Pasi Salhberg is right, we need to prioritise wellbeing during the endless lockdowns many of us are enduring. But this message is only partially right, because wellbeing isn’t just what’s important ‘right now’, it should always be the most important thing in learning. Unfortunately, our schooling systems have never understood this. In fact, mass schooling systems have their roots in nation-building imperatives that had, and continue to have, little to do with individual flourishing.
You only have to listen to politicians crooning about NAPLAN results improving during lockdown to know what’s important to our leaders. There is a relentless focus on student achievement rather than wellbeing. Luckily though, not all educators think this way, probably not even many of them. Yet, we all seem to be caught in the groupthink of policy by the numbers in education, while anchored to industrial-era thinking about the role of education while lip service is paid to the young human beings effaced by the numbers.
Wellbeing has always been a lesser priority for policy-makers, rather than the core focus. They seem to love to talk like it’s important, but when it comes down to it, academic success, measured by numbers, is always first. Even the latest Framework for Improving Student Outcomes (FISO), from the Department of Education and Training Education Victoria, bundles “whole school approach to health, wellbeing, inclusion and engagement” down the bottom of their list of eight pre-conditions for school improvement. It is quite literally at the end of the list, and oddly, what looks like wellbeing seems to be more about building the capacity of children to cope with the system rather than policy attempts at transforming it.
What’s really odd is that for things that should be a race, like vaccination rates, politicians are inclined to think they’re not, and for things that shouldn’t be a race, like learning, they are only ever conceived as precisely that. No one is allowed to fall off the pace, lest, heaven forbid, the NAPLAN numbers turn sour, or the ‘Olympics’ of PISA ratings have us slipping down the medal tally. Perhaps we shouldn’t be surprised, in the last 40 years especially, we’ve turned our schooling system into an individualist zero-sum game of mass-produced insecurity.
Politicians seem to be more interested in getting our kids vaccinated just to get them back in class, to get them back to their ATARs, and the schools back to their competition for academic achievement and climbing league tables. Yet, COVID-19 is a disaster that doesn’t seem to want to go away. Teachers have been reporting ‘shattering’ work pressure, and things aren’t letting up with so many still under lockdown. Mental health issues amongst our young has doubled during the pandemic. And, as has been pointed out, “children and young people can be particularly vulnerable to the emotional impact of disasters and they look to the adults around them for reassurance and protection”. This isn’t going to be easy, when there are many adults who are barely coping themselves and seeking help in record numbers.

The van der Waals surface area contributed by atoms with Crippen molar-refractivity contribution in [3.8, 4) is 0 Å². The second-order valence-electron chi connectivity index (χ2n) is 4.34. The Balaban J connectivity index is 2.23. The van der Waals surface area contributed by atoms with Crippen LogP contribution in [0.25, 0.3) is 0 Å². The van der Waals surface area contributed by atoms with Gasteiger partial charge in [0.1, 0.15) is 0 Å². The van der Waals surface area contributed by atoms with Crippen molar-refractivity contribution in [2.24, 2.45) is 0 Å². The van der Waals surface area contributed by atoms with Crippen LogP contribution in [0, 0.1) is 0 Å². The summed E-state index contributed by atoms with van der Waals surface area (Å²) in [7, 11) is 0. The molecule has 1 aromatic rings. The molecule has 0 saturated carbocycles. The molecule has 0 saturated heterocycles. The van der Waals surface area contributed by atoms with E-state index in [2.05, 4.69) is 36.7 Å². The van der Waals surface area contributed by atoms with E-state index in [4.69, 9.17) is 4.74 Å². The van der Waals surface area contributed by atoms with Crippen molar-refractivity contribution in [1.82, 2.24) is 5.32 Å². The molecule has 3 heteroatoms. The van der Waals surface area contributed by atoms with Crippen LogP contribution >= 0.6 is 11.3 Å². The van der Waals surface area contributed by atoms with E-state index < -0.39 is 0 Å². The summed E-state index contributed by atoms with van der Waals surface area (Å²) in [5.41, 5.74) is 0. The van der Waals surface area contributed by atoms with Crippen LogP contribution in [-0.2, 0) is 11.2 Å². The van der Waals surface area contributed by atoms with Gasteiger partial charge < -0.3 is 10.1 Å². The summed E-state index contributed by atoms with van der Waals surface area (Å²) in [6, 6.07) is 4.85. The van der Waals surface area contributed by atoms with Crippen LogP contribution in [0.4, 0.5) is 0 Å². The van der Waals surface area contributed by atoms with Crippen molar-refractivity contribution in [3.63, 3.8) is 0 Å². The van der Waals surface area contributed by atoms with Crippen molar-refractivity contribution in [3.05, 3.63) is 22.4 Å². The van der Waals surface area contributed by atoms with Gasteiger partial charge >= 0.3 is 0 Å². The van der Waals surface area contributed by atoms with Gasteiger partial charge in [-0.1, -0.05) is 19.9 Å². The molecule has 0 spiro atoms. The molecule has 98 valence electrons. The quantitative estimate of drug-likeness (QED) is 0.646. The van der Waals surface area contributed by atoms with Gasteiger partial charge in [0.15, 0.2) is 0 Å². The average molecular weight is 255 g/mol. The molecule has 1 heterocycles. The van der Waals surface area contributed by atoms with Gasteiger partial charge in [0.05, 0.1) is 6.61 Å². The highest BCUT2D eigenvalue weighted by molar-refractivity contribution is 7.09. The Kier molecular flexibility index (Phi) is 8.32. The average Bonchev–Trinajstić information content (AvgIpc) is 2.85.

Educators are well aware of the wellbeing issues that are on the rise. But they are caught between parent anxiety, the need for someone to keep the kids occupied while parents struggle with working from home, and the structures of schooling and assessment that are unrelenting in its focus. There are a number of ‘elephants in the room’, but parents’ longer term anxiety about their children’s futures can be eased by a fundamental restructuring of education away from the hyper-competition it has become. As some are already suggesting, it’s time to abandon the ATAR factory and start thinking about alternatives. We should have been doing this all along, but the ATAR ‘perfect score’ has long dominated the media imagination. If we can head off these obsessions, just maybe, wellbeing could then be front and centre ahead of other curriculum priorities rather than an afterthought. If we get wellbeing right, we just might find ourselves on the path to the optimal environment for learning rather than the hypercompetitive one that we have.
Dr George Variyan is a lecturer in Master of Educational Leadership in the Faculty of Education at Monash University. His background includes teaching, learning and leading in schools in Australia and overseas. George’s engagement in research is based on a critically orientated sociology, which explores human agency in the relationship between education and society. Key interests include educational sociology, gender, social justice, and ethics.